Moose Lake Star Gazette - Serving Carlton and Pine Counties Since 1895

By Lois E. Johnson
Moose Lake Star-Gazette 

School may sell family center building


The Moose Lake School Board, in a working meeting on Wednesday, June 21, discussed selling the family center located at 316 Elm Avenue, Moose Lake, and the playground at the old school. They also listed the estimated costs of completing all of the portions of the new school that have not been completed, such as the athletic complex, the storage building and the k-2 playground.

“I feel that it is the time to sell the family center,” said Superintendent Robert Indihar. “The money could be put to good use. We need to get some advice and then put it on the market or sell it ourselves.”

The board also agreed that Indihar should talk to the city about purchasing the playground property and equipment.

The board spent the remainder of the meeting listing the cost estimates for all of the portions of the athletic complex that will not be completed with the bond funds.

The only portion of the athletic complex that will be completed this summer is the track, it has been said.

“They are getting done with the new school, but the bond funds left are close to zero,” said Indihar. “But there is $230,000 in interest that we earned before the bond funds were spent.”

Indihar explained that the projects that have been completed or are scheduled for completion are under the contract for the new school. Other projects no longer scheduled for completion under the contract could be completed by the school district itself.

“Perhaps we could do it cheaper,” he added.

Completing the baseball field was the top priority, board member Jamie Jungers pointed out.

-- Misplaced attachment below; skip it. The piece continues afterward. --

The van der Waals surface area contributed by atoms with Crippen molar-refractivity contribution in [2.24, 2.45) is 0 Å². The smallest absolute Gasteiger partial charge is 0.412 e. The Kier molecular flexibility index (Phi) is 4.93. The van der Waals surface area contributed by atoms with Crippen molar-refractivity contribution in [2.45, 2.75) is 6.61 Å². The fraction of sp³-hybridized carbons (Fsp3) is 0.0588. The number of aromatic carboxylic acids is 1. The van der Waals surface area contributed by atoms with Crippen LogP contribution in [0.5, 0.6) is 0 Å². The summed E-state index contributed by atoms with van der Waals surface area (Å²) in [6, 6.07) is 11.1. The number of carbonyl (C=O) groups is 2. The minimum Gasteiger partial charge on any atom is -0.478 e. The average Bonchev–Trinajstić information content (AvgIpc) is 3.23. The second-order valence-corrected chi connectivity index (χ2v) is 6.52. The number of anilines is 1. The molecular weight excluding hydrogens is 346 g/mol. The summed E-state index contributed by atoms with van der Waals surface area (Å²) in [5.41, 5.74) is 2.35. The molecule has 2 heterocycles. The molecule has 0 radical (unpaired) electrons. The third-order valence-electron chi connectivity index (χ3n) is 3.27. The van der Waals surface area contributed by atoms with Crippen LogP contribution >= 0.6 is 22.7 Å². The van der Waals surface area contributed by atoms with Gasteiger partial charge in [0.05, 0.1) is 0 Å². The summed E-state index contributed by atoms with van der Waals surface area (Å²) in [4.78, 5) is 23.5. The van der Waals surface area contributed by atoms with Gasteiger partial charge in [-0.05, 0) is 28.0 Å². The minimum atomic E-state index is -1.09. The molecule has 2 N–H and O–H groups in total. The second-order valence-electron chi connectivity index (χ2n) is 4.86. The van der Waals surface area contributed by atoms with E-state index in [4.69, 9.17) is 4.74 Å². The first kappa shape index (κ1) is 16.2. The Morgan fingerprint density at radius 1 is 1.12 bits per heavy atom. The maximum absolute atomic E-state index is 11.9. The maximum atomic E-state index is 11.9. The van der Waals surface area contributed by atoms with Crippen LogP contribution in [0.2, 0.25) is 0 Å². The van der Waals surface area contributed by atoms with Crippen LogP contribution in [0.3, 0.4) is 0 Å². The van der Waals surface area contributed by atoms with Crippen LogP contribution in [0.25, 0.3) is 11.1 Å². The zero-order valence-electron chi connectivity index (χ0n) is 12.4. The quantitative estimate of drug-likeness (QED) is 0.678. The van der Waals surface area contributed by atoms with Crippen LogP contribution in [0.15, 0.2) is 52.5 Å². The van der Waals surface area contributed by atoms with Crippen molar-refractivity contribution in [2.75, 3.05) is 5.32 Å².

That field was estimated to cost $180,000 with lights, or $120,000 without lights.

Board member Kris Lyons said lights are needed later in the summer season when the daylight hours begin to shorten.

The list of items needed to complete the athletic complex include: finishing the baseball field, softball field and football field, paving the parking lot, fencing around the fields, building a concession stand, a well for the irrigation system and concession stand restrooms, and a mound system for the restrooms.

The track and field areas will be completed with the bond funds, but there were no funds for equipment, it was said. There would be costs for a communications system to be installed to the fields, as well as wiring and a transformer for the lights and scoreboards.

Besides the parking lot, an asphalt pad was needed under the bleachers and for the walkways.

A storage building under 5,000 square feet was needed for storage of maintenance equipment. If it is over 5,000 square feet, a sprinkler system would have be installed, adding greatly to the cost, said Indihar.

Purchasing equipment and completing the k-2 playground was included, as well as equipment for the fitness center, and track and field equipment.

The list of estimated costs were added and came to less than $2 million, it was said.

“These are all guesstimates,” said Jungers. “We need to hire someone to get more firm estimates.”

Indihar replied those were good numbers.

He recommended the board concentrate on three items from the list: the baseball field, well and fitness center. He also said the storage building is a priority.

“We have storage here for a year or so,” he added. “We will need storage soon.”

Indihar reported the new school was expected to be completed June 29, but it is taking longer.

“The end date is a moving target,” he said.

More information will be obtained, and the topics will be brought to the next meeting of the board on July 17 for further discussion. That meeting will still be held in the old school, it was said.


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